Welcome to January

January (1994)

Over the course of the year 1994 Hans Diebschlag worked on his Calendar or Kalendarium series of 13 paintings, one for each month plus a front cover for the published work.

Here is January the first in the series and below are Hans’s accompanying notes as published with the complete Calendar/Kalendarium set of paintings.

“This painting is the one that is still most indebted to the original idea of a Mandala, and in many ways represents the seminal point of the whole of the annual cycle. Here the motifs, figures and colours that are to accompany me through the year to come appear for the first time.

The four figures, wholly in the role of observers for the time being, are found in the four corners of the painting, sitting on the ice around a frozen lake which is like an eye and which contains, already thawed beneath the ice crust, the germ of the year, the warmth of the heart, the warmth of the summer to come. Skating on the lake we find the Hare and the Hen, Yin and Yang, the perpetually revolving duality.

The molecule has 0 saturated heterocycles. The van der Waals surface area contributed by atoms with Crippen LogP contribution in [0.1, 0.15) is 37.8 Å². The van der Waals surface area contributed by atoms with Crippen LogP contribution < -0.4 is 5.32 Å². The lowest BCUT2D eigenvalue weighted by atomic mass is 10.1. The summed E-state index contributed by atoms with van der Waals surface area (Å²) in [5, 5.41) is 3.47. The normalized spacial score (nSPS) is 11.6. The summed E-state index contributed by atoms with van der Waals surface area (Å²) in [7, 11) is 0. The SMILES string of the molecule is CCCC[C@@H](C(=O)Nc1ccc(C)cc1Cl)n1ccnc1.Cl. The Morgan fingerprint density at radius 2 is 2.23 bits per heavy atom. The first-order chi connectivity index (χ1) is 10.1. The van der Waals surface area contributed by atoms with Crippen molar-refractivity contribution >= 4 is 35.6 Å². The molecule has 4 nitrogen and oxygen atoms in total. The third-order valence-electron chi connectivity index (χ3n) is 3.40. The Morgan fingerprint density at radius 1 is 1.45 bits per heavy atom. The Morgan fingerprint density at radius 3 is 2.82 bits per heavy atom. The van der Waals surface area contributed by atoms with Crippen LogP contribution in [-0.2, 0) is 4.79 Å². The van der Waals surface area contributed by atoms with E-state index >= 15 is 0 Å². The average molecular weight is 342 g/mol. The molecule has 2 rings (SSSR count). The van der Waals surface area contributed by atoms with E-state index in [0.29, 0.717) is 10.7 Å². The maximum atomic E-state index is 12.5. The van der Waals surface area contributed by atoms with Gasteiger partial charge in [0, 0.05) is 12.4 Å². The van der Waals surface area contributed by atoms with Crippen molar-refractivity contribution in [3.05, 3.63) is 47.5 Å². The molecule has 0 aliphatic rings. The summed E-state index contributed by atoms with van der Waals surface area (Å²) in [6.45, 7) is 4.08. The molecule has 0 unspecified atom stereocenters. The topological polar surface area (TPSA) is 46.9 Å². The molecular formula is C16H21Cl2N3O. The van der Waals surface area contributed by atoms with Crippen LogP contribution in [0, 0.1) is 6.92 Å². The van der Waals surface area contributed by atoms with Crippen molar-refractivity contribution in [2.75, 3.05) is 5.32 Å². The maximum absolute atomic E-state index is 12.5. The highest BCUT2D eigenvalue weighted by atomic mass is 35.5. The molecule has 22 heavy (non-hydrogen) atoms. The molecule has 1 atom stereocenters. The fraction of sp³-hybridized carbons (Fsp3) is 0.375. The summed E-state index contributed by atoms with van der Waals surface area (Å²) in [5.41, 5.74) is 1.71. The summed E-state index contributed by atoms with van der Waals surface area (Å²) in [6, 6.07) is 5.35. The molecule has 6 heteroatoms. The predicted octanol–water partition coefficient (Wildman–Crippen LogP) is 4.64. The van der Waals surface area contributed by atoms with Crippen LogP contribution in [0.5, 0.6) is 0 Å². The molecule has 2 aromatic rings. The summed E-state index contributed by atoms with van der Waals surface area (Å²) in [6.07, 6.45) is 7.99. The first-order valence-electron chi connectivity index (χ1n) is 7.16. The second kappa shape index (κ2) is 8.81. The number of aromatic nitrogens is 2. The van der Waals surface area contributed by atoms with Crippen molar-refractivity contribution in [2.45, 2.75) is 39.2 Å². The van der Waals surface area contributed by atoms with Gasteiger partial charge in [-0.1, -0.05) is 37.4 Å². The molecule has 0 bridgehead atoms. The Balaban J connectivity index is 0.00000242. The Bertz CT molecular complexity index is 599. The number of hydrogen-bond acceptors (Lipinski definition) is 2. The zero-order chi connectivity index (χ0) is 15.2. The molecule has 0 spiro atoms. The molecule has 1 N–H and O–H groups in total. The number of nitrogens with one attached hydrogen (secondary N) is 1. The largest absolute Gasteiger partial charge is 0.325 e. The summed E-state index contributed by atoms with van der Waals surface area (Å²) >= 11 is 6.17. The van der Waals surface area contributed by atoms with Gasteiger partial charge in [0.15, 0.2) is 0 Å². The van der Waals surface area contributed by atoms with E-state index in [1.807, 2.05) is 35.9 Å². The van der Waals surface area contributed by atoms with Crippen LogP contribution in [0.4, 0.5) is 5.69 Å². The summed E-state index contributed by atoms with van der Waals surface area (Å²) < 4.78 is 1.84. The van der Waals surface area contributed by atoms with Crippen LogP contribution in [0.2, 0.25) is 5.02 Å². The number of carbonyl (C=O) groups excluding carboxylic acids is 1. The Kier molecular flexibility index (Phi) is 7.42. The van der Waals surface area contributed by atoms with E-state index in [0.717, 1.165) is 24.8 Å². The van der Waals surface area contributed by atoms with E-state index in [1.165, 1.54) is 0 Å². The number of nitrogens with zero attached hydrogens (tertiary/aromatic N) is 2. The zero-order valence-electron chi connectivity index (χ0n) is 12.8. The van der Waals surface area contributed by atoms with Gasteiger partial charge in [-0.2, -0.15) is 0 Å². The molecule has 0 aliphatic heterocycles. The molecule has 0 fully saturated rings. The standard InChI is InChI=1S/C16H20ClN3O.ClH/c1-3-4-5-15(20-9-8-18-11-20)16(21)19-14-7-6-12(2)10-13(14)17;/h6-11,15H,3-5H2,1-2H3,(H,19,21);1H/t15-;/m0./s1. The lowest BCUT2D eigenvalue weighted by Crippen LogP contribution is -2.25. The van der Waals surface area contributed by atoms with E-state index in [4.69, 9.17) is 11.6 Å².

It is a cold picture. The earth is frozen and turns into stone, the blue and white marble that frames the painting. On the inside, in the depths, is the red city, as the heart chakra in the colour of activity, of pulsating warmth and life. The city is designed in the shape of a cross which symbolises for me the symmetry of the dream city of imagination and fantasy.

The perspective in which cities are depicted in Tibetan pictures – and generally in Asian representations – seems to us Westerners to be oddly distorted and somehow “not right”. On more intense meditative engagement with such a picture however, it turns into a multi-dimensional image and the “wrong” perspective dissolves into a miraculously appropriate, if perhaps unfamiliar, perspective. During this process, the viewer has at the same time taken on a new line of vision, in which he suddenly sees everything as complete and right and in a new inner connection. Thus the picture, like a window, opens a view into other spaces.”

Hans Diebschlag